Structural and Functional Analysis of the Crb2-Brct2 Domain Reveals Distinct Roles in Checkpoint Signaling and DNA Damage Repair.Kilkenny, M.L., Dore, A., Roe, S.M., Nestoras, K., Ho, J.C.Y., Watts, F.Z., Pearl, L.H.
(2008) Genes Dev. 22: 2034
- PubMed: 18676809
- DOI: 10.1101/gad.472808
- Primary Citation of Related Structures:
- PubMed Abstract:
Schizosaccharomyces pombe Crb2 is a checkpoint mediator required for the cellular response to DNA damage. Like human 53BP1 and Saccharomyces cerevisiae Rad9 it contains Tudor(2) and BRCT(2) domains. Crb2-Tudor(2) domain interacts with methylated H4K2 ...
Schizosaccharomyces pombe Crb2 is a checkpoint mediator required for the cellular response to DNA damage. Like human 53BP1 and Saccharomyces cerevisiae Rad9 it contains Tudor(2) and BRCT(2) domains. Crb2-Tudor(2) domain interacts with methylated H4K20 and is required for recruitment to DNA dsDNA breaks. The BRCT(2) domain is required for dimerization, but its precise role in DNA damage repair and checkpoint signaling is unclear. The crystal structure of the Crb2-BRCT(2) domain, alone and in complex with a phosphorylated H2A.1 peptide, reveals the structural basis for dimerization and direct interaction with gamma-H2A.1 in ionizing radiation-induced foci (IRIF). Mutational analysis in vitro confirms the functional role of key residues and allows the generation of mutants in which dimerization and phosphopeptide binding are separately disrupted. Phenotypic analysis of these in vivo reveals distinct roles in the DNA damage response. Dimerization mutants are genotoxin sensitive and defective in checkpoint signaling, Chk1 phosphorylation, and Crb2 IRIF formation, while phosphopeptide-binding mutants are only slightly sensitive to IR, have extended checkpoint delays, phosphorylate Chk1, and form Crb2 IRIF. However, disrupting phosphopeptide binding slows formation of ssDNA-binding protein (Rpa1/Rad11) foci and reduces levels of Rad22(Rad52) recombination foci, indicating a DNA repair defect.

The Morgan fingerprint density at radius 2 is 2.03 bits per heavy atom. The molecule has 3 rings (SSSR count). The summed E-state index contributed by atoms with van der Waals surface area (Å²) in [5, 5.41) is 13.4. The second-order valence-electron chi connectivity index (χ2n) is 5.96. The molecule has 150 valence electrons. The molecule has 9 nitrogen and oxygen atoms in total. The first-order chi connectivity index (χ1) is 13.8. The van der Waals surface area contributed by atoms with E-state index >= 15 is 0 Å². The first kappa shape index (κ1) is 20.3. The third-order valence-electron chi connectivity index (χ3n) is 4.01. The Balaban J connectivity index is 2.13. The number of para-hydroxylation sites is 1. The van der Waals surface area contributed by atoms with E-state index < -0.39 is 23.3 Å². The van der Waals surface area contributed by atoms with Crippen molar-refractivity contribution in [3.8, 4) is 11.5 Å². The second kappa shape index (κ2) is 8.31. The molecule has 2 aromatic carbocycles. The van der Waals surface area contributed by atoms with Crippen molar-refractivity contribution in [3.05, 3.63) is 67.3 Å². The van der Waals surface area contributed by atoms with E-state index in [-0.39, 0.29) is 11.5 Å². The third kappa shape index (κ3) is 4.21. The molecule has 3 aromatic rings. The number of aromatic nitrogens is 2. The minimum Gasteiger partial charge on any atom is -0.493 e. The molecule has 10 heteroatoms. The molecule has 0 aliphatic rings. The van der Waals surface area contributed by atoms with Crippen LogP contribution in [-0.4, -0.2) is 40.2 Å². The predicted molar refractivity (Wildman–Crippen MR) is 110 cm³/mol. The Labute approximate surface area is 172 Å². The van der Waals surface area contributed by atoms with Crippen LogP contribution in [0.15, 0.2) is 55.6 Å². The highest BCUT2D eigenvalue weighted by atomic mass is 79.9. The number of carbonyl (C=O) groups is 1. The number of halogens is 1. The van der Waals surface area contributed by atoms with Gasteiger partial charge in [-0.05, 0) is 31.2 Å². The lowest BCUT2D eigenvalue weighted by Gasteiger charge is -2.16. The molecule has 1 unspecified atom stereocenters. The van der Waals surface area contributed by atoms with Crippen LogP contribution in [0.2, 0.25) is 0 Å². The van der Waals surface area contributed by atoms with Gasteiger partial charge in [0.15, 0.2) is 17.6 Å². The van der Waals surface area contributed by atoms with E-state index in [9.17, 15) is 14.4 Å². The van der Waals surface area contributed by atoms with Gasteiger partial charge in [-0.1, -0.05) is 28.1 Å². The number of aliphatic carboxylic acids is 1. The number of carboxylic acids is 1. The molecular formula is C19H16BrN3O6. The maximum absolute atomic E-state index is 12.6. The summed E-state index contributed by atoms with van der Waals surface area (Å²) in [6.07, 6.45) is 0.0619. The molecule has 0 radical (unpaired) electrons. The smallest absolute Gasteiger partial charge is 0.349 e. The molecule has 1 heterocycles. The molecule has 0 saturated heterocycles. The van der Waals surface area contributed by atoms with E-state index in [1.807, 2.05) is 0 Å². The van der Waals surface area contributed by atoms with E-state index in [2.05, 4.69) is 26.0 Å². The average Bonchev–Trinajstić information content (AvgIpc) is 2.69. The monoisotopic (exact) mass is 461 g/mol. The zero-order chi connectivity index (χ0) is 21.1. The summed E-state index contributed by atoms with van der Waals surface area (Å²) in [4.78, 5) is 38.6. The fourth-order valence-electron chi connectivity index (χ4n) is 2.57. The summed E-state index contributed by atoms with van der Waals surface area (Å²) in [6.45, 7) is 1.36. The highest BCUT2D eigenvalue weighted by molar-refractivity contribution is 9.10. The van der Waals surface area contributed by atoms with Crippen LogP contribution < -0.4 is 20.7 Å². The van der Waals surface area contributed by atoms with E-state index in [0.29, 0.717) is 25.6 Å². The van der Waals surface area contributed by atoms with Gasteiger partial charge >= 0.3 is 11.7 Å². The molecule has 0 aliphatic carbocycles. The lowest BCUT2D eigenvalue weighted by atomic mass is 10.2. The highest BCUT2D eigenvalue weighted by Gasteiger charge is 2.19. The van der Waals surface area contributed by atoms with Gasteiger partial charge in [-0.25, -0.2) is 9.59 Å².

CR-UK DNA Repair Enzymes Group, Section of Structural Biology, The Institute of Cancer Research, Chelsea, London SW3 6JB, United Kingdon.